JAN 27, 2019 1:25 PM PST

Alzheimer's Linked to a Gum Disease-associated Bacterium

WRITTEN BY: Carmen Leitch

We know that as people age, Alzheimer’s disease becomes a more likely occurrence. While researchers have found some hallmark characteristics of the disorder, the exact causes are still unclear. Other than age, genes probably also play a role in the development of the illness, as do lifestyle choices and environmental influences. It’s even been suggested that microbial infections in the brain may be to blame, which seemed an unlikely hypothesis to many researchers. New work has indicated, however, that a bacterium associated with chronic gum disease, Porphyromonas gingivalis (Pg), appears to drive Alzheimer’s disease (AD).

New work reported in Science Advances by University of Louisville researcher Jan Potempa, Ph.D., of the Department of Oral Immunology and Infectious Diseases in the School of Dentistry, and others led by Cortexyme Inc., a private pharmaceutical company, has identified the Pg bacterium in patients with Alzheimer’s. Potempa believes their study is more compelling than previous research.

He commented that “we now have strong evidence connecting P. gingivalis and Alzheimer's pathogenesis, but more research needs to be done. An even more notable aspect of this study is demonstration of the potential for a class of molecule therapies targeting major virulence factors to change the trajectory of AD, which seems to be epidemiologically and clinically associated with periodontitis.”

In an animal model, Pg could live in the brain and increase the production of a molecule called amyloid beta. That molecule is a known component of an Alzheimer’s hallmark, amyloid plaques. 

Related: Might Alzheimers Disease Stem From a Brain Infection?

The researchers also found toxic enzymes made by the microbe in Alzheimer’s patient neurons. These enzymes, gingipains, move to the outer surface of bacterial membranes and have been shown to regulate Pg toxicity in various cell types. Gingipain levels were correlated in this work to tau, which is necessary for the normal function of neurons, and ubiquitin, which the cell uses to tag damaged proteins.

Cortexyme sought a drug that could reduce the neurotoxicity caused by Pg, and targeted gingipains with small molecules. They found a compound that could reduce neuroinflammation and increase neuronal protection, lowering the damage caused by Pg infection in the brain. Last October, the company revealed that positive trends were seen in a clinical trial of this compound in Alzheimer’s patients. Phase 2 and 3 trials are now planned for 2019.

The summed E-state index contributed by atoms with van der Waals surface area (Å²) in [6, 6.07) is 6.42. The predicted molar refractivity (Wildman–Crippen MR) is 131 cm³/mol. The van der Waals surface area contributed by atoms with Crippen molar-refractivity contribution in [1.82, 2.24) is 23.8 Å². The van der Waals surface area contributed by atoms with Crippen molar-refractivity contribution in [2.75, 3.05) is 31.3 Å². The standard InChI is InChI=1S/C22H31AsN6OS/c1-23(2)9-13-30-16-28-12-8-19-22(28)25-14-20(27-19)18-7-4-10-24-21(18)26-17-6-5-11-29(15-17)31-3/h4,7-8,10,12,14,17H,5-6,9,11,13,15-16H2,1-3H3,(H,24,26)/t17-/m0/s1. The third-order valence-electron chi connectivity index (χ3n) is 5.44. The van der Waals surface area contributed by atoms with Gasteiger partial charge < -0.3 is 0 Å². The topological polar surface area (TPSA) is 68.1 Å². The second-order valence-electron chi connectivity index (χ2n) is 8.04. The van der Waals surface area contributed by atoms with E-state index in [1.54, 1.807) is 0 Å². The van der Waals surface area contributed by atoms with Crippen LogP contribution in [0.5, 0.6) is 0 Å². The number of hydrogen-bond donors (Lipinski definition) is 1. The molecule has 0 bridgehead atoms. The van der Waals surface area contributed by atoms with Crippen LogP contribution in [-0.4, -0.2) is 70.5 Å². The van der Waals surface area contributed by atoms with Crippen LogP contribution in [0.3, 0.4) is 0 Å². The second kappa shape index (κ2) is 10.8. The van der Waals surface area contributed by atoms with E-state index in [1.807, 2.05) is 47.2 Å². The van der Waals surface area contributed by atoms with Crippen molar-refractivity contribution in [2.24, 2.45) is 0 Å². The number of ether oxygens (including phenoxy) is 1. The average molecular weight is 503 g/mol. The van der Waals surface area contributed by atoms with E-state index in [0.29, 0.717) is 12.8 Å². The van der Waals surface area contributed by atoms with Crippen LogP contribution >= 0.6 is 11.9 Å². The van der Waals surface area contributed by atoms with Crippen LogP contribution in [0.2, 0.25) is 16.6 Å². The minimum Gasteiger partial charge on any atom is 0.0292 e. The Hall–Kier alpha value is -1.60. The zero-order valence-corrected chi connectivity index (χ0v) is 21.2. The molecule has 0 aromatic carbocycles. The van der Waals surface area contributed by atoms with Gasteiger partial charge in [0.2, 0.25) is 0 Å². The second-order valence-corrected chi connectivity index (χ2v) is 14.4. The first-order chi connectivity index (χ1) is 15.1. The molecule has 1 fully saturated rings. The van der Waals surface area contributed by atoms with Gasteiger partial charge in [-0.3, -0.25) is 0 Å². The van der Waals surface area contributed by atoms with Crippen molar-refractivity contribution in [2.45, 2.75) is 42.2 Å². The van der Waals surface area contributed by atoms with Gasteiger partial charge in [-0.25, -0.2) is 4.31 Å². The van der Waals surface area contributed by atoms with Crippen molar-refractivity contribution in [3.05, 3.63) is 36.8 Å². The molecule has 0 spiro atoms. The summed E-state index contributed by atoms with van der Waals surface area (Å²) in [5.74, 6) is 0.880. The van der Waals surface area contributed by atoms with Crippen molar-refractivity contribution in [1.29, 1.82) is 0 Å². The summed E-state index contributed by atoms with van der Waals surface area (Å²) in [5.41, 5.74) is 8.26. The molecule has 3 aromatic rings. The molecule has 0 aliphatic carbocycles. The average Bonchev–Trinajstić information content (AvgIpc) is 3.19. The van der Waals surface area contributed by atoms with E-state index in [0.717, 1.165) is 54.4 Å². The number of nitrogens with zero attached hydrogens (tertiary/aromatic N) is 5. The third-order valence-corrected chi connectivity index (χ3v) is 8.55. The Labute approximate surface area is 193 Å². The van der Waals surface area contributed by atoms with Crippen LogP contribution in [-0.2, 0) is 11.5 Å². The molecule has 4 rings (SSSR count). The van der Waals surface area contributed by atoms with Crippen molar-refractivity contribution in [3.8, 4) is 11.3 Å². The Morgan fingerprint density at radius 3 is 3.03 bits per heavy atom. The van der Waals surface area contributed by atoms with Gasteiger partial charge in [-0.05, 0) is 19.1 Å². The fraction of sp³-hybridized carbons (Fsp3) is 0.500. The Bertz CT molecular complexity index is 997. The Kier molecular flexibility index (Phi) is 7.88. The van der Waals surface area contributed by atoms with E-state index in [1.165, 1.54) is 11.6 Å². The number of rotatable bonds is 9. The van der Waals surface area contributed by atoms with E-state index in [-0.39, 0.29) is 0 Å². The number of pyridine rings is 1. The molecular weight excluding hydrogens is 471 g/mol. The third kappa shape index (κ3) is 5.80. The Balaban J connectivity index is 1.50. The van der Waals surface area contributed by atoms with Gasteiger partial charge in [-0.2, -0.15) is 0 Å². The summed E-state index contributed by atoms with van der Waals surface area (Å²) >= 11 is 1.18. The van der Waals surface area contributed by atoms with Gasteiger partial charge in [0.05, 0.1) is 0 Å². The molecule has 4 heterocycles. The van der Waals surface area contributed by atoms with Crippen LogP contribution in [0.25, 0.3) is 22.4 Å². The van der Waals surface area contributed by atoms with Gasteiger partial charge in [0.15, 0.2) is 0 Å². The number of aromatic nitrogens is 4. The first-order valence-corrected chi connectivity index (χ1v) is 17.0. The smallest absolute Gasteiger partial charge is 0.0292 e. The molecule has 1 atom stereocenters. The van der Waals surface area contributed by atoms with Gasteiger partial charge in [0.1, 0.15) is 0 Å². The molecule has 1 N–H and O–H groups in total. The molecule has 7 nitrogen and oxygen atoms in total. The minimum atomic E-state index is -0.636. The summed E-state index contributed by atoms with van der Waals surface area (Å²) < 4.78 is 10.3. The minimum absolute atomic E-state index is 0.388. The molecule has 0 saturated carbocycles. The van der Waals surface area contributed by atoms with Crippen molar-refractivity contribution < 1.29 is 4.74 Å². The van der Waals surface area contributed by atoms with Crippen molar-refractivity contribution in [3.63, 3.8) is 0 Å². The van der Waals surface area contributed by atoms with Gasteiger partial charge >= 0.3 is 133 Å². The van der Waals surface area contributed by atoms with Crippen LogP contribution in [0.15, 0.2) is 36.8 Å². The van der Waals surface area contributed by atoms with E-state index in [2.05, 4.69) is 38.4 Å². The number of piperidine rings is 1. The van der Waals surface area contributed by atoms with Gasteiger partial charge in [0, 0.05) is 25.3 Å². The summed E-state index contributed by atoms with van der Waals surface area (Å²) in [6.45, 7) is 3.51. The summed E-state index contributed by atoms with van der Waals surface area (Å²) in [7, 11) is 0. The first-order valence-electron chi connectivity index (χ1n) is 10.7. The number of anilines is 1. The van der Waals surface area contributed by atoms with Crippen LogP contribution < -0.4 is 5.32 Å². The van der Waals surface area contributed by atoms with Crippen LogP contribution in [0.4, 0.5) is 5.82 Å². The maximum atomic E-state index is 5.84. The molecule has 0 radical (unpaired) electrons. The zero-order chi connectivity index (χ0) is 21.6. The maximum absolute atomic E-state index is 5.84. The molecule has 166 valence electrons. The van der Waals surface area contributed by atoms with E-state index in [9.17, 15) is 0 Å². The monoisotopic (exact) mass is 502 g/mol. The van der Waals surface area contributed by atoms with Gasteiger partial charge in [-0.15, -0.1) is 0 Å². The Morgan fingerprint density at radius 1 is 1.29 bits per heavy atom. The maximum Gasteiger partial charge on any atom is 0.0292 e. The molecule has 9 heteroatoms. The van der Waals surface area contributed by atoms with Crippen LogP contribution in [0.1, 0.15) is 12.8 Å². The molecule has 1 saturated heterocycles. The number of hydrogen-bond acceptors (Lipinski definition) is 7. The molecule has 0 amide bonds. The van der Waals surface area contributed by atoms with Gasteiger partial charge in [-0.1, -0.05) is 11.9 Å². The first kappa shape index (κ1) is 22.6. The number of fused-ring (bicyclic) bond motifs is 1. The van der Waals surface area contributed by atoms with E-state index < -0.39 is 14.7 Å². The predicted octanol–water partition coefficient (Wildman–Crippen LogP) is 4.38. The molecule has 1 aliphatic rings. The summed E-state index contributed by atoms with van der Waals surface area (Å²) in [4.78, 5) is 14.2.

Sources: AAAS/Eurkealert! Via University of Louisville, Science Advances

About the Author
  • Experienced research scientist and technical expert with authorships on over 30 peer-reviewed publications, traveler to over 70 countries, published photographer and internationally-exhibited painter, volunteer trained in disaster-response, CPR and DV counseling.
You May Also Like
SEP 09, 2020
Cell & Molecular Biology
Why Liver Gene Therapies Have Not Worked & How to Improve Them
SEP 09, 2020
Why Liver Gene Therapies Have Not Worked & How to Improve Them
Diseases that are caused by errors in a gene might be cured if we could correct those errors, or genetic mutations.
SEP 11, 2020
Chemistry & Physics
Indigenous fermentation processes require complex chemical reactions
SEP 11, 2020
Indigenous fermentation processes require complex chemical reactions
A study published in the Nature journal Scientific Reports uncovers the complex chemical processes behind aborigina ...
SEP 14, 2020
Microbiology
The Immune System Can Kill HIV with a Helper Molecule
SEP 14, 2020
The Immune System Can Kill HIV with a Helper Molecule
HIV attacks the human immune system's CD4 cells, a major player in the body's defense against pathogens.
OCT 05, 2020
Plants & Animals
Bacteria Caused the Deaths of Hundreds of Elephants
OCT 05, 2020
Bacteria Caused the Deaths of Hundreds of Elephants
African elephants are a threatened species that are increasing in some areas but at risk in many others. There are proba ...
OCT 05, 2020
Microbiology
Deadly Microbe Linked to Childhood Brain Disorder
OCT 05, 2020
Deadly Microbe Linked to Childhood Brain Disorder
Pediatric hydrocephalus - excessive fluid on the brain of a child - has been connected to a bacterial pathogen.
OCT 28, 2020
Microbiology
Immune Cells Link Gum Disease to Inflammatory DIsorders
OCT 28, 2020
Immune Cells Link Gum Disease to Inflammatory DIsorders
Scientists and clinicians know that oral health and inflammation, which is a part of many diseases, are connected.
Loading Comments...